I'm James Maxey, the author of numerous novels of fantasy and science fiction. I use this site to discuss a wide range of topics, with a heavy emphasis on cranky, uninformed rants about politics and religion and other topics that polite people attempt to avoid. For anyone just wanting to read about my books, I maintain a second blog, The Prophet and the Dragon, where I keep the focus solely on my fiction. I also have a webpage where both blogs stream, with more information about all my books, at jamesmaxey.net.


Saturday, July 29, 2006

My Super Ex-Girlfriend and Pirates of the Carribean

I saw "My Super Ex-Girlfriend" last night, and the Pirates of the Carribean sequel today. PotC came highly recommended, but I was disappointed. I didn't remember enough of the first movie to know who all the players were. And, I couldn't figure out why the characters felt loyalty to Captain Jack Sparrow, who betrays them in pretty horrible ways during the course of the film and shows no concern at all about the other characters. So, at the end of the film, when they are all agreeing to journey into Hell to save him, it felt completely arbitrary and unsupported by the movie's events. Finally, the action sequences dragged on way, way too long. I could have chopped this movie by a good hour just by making the fight sequences tighter.

Conversely, MSEG was a movie that had poor word of mouth and bad reviews, and when we went to the theatre, it was empty. But I found it to be a funny movie with some terrific superhero action. The movie was formulaic, yes, but played well within the confines of the formula. The movie also earned my respect by actually making me like the characters. Even the bad guy is easy to identify with. Seriously, if you want a good superhero movie, I think this beats Superman or X-men hands down this summer. I would rank it just below the Spiderman movies. It's even better than Mystery Men, another funny superhero flick.

One annoyance: Early in the movie, the characters are speculating about what the "G" in G-girl stands for, and I don't think that's ever revealed. A casual movie goer probably won't give a hoot, but I formed a theory from her early superhero feats that the "G" stood for gravity. When the whole thing is forgotten about, I felt robbed.

My "G" is for geek, no doubt, for worrying about such a thing....

Thursday, July 13, 2006

Faking It, Fifteen Years Later

On the codex forum, a question about what elements of the writer's craft I possessed from the start. Did I have some inate gift for dialogue, plotting, characters, or style, even from the start?

Alas, I understood almost nothing intuitively and have pretty much had to work at everything. One of my more brutal friends read my first novel fifteen years ago and asked, in his critique, "Have you even read a novel?" My plots meandered; my characters were clich├ęs; my dialogues were duds. Also, I had no idea how to use a semi-colon.

Still, I did have three things going for me:

1. A masochistic streak. Harsh criticism did little to discourage me. Indeed, I cherished the most savage assaults on my skills.

2. A complete ignorance of the financial rewards of writing. I started this game never having met an actual fiction writer, and was under the horrible misconception that it was possible to write one novel then quit your day job. Actually, that is possible... but it's also possible to win the lottery, or have wealthy relatives you've never heard of pass away and leave you their fortunes. By the time I learned the truth about the likely money to be made by fiction writers, it was too late; I was hooked on writing.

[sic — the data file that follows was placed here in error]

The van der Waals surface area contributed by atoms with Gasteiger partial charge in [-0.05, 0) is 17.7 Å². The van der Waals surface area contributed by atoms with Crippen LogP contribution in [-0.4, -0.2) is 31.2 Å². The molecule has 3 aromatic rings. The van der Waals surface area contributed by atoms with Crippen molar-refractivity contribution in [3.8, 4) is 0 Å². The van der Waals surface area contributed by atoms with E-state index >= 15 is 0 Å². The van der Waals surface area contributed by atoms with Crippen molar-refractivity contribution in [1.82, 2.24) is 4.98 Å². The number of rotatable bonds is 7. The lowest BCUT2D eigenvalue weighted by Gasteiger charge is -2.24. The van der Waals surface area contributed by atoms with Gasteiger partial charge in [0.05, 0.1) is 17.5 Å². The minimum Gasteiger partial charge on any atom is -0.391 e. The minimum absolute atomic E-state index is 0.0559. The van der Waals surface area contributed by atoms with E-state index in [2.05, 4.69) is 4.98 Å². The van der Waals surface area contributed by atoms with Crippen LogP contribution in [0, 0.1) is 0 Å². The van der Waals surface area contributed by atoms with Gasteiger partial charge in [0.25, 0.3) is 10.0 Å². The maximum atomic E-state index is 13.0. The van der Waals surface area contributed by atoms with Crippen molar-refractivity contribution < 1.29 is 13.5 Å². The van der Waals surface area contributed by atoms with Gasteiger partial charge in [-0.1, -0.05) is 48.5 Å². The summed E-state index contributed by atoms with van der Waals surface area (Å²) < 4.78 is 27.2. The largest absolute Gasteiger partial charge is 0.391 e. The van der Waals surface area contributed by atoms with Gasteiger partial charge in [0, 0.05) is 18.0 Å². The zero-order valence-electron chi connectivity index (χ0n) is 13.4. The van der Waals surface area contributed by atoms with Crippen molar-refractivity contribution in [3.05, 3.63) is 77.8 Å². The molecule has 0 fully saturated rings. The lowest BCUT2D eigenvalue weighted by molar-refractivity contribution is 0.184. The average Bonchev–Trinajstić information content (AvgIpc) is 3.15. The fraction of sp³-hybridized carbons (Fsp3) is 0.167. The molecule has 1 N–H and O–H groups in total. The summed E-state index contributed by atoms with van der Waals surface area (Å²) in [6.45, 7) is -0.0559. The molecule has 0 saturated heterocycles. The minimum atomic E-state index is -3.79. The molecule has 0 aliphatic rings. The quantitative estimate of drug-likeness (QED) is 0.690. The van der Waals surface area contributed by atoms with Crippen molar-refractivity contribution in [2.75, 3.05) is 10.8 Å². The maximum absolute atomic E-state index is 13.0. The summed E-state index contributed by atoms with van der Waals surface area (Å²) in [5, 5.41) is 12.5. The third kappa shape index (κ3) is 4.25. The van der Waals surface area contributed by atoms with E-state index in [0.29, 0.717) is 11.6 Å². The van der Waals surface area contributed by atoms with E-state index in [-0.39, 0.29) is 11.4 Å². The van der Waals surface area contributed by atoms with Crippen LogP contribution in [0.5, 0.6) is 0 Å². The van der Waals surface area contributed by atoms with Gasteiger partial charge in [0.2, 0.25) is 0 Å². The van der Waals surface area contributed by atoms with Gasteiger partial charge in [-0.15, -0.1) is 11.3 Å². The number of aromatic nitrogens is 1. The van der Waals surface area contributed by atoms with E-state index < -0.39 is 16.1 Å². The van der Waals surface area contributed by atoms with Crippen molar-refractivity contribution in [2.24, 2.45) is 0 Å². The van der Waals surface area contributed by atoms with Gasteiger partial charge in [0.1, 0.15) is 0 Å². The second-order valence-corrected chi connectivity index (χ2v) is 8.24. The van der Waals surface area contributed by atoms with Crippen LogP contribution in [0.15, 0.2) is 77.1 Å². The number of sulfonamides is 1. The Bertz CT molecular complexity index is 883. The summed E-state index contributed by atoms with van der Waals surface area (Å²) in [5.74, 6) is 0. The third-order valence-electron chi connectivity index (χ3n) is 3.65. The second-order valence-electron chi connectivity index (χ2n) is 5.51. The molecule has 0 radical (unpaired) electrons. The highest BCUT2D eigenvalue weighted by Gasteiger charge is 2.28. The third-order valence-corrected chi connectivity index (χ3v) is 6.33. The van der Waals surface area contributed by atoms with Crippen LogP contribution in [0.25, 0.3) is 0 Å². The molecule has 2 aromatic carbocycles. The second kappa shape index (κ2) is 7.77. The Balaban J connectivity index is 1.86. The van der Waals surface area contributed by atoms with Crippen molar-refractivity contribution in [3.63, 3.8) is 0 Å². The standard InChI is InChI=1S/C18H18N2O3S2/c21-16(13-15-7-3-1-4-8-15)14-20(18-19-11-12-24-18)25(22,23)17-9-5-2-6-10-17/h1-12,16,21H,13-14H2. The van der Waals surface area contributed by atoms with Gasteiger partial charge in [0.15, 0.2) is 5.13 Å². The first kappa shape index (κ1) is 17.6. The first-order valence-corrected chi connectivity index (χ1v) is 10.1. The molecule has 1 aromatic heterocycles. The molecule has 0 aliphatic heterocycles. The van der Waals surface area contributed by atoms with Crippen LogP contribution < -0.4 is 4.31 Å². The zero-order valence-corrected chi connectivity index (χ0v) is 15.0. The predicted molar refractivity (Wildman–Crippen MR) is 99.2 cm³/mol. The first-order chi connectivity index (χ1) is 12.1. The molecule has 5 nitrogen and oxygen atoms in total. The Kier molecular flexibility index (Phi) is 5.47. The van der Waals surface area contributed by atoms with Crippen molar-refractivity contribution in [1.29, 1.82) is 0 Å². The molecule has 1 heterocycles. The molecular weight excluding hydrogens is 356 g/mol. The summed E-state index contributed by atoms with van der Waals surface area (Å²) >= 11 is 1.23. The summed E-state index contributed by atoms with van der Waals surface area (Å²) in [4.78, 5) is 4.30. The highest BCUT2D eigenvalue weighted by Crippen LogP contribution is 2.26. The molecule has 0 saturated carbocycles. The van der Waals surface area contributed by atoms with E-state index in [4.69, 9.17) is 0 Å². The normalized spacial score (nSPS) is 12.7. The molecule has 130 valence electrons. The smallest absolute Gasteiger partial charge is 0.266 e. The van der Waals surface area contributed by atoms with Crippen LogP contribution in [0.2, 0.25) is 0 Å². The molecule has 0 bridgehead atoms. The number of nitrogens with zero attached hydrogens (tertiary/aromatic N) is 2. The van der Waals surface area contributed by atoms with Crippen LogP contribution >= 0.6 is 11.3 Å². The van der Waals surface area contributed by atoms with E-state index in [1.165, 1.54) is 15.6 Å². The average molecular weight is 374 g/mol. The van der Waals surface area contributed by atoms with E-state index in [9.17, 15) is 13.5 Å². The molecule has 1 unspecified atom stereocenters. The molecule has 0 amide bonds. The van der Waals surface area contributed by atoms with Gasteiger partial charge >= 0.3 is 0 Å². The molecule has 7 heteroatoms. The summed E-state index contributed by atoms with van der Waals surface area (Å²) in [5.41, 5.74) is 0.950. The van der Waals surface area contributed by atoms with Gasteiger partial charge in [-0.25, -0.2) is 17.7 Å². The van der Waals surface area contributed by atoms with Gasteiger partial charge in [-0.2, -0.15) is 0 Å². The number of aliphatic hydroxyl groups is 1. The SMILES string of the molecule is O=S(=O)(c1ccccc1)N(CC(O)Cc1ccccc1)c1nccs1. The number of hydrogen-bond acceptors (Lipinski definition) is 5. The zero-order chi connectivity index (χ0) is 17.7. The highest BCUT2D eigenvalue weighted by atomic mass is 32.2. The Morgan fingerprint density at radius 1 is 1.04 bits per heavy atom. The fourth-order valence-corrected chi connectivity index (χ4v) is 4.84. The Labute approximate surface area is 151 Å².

3. A lack of any other talent. I can't sing, play an instrument, dance, paint, sculpt, or act. So, in my early years, I drifted toward writing as my claim to some sort of creative ability simply because it seemed like the easiest talent to fake. A decade and a half later, I'm still winging it. I don't think I'm any more talented than I used to be; I simply have a better bag of fakery tricks.

These are the things I think I'm good at faking:

1. Sucking. I've learned to write openings that suck the reader in like a vacuum cleaner nozzle. Once in the grip of the suction, a reader will be pulled along the twists and turns of the plot like a dust clump navigating the vacuum cleaner hose. In the end, the reader inevitably smacks into the inescapable conclusion, as the dust is caught in the bag. So, when people tell me my writing sucks, I smile and say, "Thank you. How kind."

2. Lying authoritatively. My entire career as a science fiction writer is built on the fact that most people know even less than I do about science. So, if I write that Einstein's theory of relativity states that if a spaceship is traveling at 99.9% of the speed of light, then all the crew has to do is jump vigorously forward in order to land in an alternate reality, readers of Analog will roll their eyes, and the editor might, in fact, vomit. But, the vast bulk of the remaining reading public has no idea whether this is true or not, and sooner or later the old school editors who know a thing about science pass away and are replaced by English majors. As long as I don't smirk when I present my "jump drive," enough readers will buy into it that the story can then move along to the stuff readers really care about; i.e. characters killing each other in creative ways, or some sort of odd sex. Sometimes these can be combined.